UW–Madison’s UniverCity Year is finalist for community engagement award
The University of Wisconsin–Madison’s UniverCity Year program has been named a regional winner of the 2022 W.K. Kellogg Foundation Community Engagement Scholarship Award from the Association of Public and Land-grant Universities, in recognition of its community engagement initiatives.
UniverCity Year, the hallmark program of UniverCity Alliance, connects communities across Wisconsin with resources, faculty and students from UW–Madison to tackle community-identified challenges.
“UniverCity Year embodies the Wisconsin Idea, the premise that the university should improve communities and lives across the state of Wisconsin and beyond,” said UW–Madison Chancellor Jennifer L. Mnookin. “This program is both a genuine and powerful partnership between the university and the participating communities, and an exceptional teaching and learning experience for our faculty and students.”
As a regional award winner, UW–Madison will compete for the national C. Peter Magrath Community Engagement Scholarship Award, which will be announced in November. Other finalists for the award are the University of Georgia, the University of Texas at San Antonio and the University of Vermont.
The C. Peter Magrath Community Engagement Scholarship Award includes a sculpture and $20,000 prize. The three other regional winners will each receive a $5,000 prize to further their work.
Since 2007, APLU and the Engagement Scholarship Consortium, with support from the W.K. Kellogg Foundation, have partnered to honor the engagement scholarship and partnerships of four-year public universities.
“Community engagement is a critical part of public universities’ mission and we’re pleased to highlight the work of institutions that are engaging communities in need,” said APLU President Mark Becker.
UniverCity Year’s award submission used Green County as a case study to illustrate how UniverCity Year works and what can be possible for communities through this partnership. Green County’s partnership with UniverCity Year took place from 2017-20.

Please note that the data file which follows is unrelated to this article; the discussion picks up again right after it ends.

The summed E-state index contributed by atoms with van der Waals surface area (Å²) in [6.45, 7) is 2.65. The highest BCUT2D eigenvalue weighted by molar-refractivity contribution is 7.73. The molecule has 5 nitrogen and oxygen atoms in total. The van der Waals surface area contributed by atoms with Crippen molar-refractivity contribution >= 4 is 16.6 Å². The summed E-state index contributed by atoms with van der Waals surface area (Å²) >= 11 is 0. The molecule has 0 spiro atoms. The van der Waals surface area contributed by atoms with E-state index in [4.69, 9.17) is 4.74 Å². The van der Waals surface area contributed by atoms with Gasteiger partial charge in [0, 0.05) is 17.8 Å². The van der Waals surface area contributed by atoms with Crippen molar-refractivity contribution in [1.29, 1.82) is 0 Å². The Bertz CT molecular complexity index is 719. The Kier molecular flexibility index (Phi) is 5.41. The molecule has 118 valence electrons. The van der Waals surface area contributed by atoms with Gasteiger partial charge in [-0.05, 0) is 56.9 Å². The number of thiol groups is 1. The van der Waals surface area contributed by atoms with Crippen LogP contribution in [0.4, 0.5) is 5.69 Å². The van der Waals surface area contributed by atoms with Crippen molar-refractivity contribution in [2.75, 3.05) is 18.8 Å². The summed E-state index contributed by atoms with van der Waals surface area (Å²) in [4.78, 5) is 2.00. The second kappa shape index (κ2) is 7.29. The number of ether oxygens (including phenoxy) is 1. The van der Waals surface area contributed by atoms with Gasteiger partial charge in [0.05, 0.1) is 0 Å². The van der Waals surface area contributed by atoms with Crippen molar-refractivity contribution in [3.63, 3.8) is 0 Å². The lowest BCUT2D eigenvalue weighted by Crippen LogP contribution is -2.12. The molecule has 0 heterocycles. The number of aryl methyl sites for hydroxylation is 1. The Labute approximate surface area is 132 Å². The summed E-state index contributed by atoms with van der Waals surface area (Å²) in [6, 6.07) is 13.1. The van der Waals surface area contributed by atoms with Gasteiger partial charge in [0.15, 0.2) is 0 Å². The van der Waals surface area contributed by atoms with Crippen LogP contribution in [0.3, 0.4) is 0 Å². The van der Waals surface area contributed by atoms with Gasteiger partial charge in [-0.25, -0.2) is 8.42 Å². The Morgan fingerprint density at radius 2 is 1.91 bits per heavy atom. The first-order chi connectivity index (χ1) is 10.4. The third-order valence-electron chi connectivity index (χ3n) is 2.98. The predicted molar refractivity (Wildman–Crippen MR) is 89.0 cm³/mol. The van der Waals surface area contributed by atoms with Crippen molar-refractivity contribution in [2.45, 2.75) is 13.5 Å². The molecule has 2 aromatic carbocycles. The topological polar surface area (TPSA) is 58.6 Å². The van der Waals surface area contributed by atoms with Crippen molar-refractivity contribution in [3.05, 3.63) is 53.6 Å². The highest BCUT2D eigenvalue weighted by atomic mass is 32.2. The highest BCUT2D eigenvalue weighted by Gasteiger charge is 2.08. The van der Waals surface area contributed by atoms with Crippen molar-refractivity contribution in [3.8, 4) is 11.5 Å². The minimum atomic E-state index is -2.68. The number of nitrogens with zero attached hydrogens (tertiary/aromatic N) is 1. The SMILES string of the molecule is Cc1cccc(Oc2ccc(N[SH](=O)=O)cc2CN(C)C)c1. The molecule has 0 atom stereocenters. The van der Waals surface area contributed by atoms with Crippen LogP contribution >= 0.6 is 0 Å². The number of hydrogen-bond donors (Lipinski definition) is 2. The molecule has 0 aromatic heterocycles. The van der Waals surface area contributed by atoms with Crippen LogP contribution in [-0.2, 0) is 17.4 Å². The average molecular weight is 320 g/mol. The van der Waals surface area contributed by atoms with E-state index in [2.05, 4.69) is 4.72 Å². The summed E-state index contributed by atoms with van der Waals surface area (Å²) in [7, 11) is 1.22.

“We’ve been so lucky to work with Green County using this model of engagement,” says UniverCity Alliance Managing Director Gavin Luter. “By listening to what would be most helpful to Green County, we’ve been able to tackle projects that have resulted in some tangible impacts in a variety of areas — from public health to economic development to environmental sustainability.”
This model of engagement is replicable in other communities through the Educational Partnerships for Innovations in Communities – Network, which Luter said is an “added bonus.”
Since its inception, UniverCity Year has partnered with 20 communities. These include cities, towns, villages, counties, and community organizations of all sizes from villages with 66 residents to counties with over 1 million residents.
“New engaged scholarship and teaching opportunities are out there to be discovered in rural and urban communities, and this model helps unearth them in a way that’s respectful of our community partners and does not add a lot of new bureaucracy,” Luter said.
Green County’s partnership, which was championed by the Green County Development Corporation, addressed 50 projects across seven areas: communications and operations; community and economic development; health; housing; parks; sustainability; and transportation. Teams of UW–Madison students and faculty worked with community members on projects including:
- Developing an opioid use data dashboard.
- Implementing a mental health navigator program to improve connections to mental health resources.
- Cutting the Juda School District’s energy costs by 40% after receiving energy efficiency recommendations.
GCDC Executive Director Olivia Otte said UniverCity Year “provided a great way to get some very important projects ‘unstuck’ and prompted forward momentum.”
“Green County communities are always looking for ways to improve, but change is hard. Staff and elected officials in our communities often lack time, knowledge or political space to make the changes our local residents demand,” Otte said. “UniverCity Year students have a tremendous amount of creativity and desire to make change.”
The students helped Green County look at old problems in new ways, she said. “We are so appreciative of their efforts, and we were happy to provide some real-world experiences, with all the messiness that bureaucracy brings, to their education.”
The UniverCity Year program is a three-year partnership, starting with the community identifying challenges they want to work on and priorities to move forward, followed by university-based experts designing research-to-practice approaches for addressing community needs. Because problems are community-identified, projects span a wide array of challenges including transportation, housing, health, agriculture, childcare, economic development and the arts.